It is worth a visit for its outstanding gardens alone. 

6. Yayoi Kusama Museum

Address320 Furukawacho, Yasugi, Shimane 692-0064, Japan
Opening hoursThur – Sun: 11 am to 5:30 pm
Social mediahttps://www.instagram.com/yayoikusamamuseum

The Yayoi Kusama Museum is a Tokyo art museum that displays the distinctive work of the famous Japanese contemporary artist, Yayoi Kusama.

This Shinjuku Ward highlight, opened in 2017 showcases over 600 remarkable art installations by Kusama, featuring her trademark polka dots and other psychedelic designs. 

Some of the most popular installations at the Yayoi Kusama Museum include: 

  • The exhibition gallery, featuring Kusama’s latest work
  • The fifth-floor rooftop sculpture and reading room
  • Selfie spots, complete with mirror polka dots so you can take your photo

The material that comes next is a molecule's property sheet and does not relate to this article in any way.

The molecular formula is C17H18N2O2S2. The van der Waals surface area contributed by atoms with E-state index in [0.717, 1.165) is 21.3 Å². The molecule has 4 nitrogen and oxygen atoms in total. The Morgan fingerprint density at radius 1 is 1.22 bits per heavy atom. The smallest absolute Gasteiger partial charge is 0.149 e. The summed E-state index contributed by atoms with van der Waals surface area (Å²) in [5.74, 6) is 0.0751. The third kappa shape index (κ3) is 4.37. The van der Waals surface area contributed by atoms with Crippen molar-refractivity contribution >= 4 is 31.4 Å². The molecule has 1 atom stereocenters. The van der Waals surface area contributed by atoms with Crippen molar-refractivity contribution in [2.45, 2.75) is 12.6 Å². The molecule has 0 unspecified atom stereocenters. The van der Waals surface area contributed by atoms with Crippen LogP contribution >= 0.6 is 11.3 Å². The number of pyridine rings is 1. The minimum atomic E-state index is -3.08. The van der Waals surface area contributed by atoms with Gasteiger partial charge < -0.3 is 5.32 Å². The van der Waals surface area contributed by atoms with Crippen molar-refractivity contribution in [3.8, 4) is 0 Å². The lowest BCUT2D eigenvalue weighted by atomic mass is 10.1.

Only 200 visitors per day are allowed to wander the five floors of this custom-designed and built museum designed in partnership with Kume Sekkei, a leading architectural firm.

The museum provides timed tickets for visitors keen to see an attraction rated #1 on Time Out’s 2019 global to-do list. 

Rounding up

Japan’s art museums beautifully showcase great examples of traditional and contemporary Japanese art.

When you visit, remember to book your tickets in advance and queue for the exhibits you want to see. It’s a slightly different way of visiting a museum but it gives you a crowd-free viewing experience.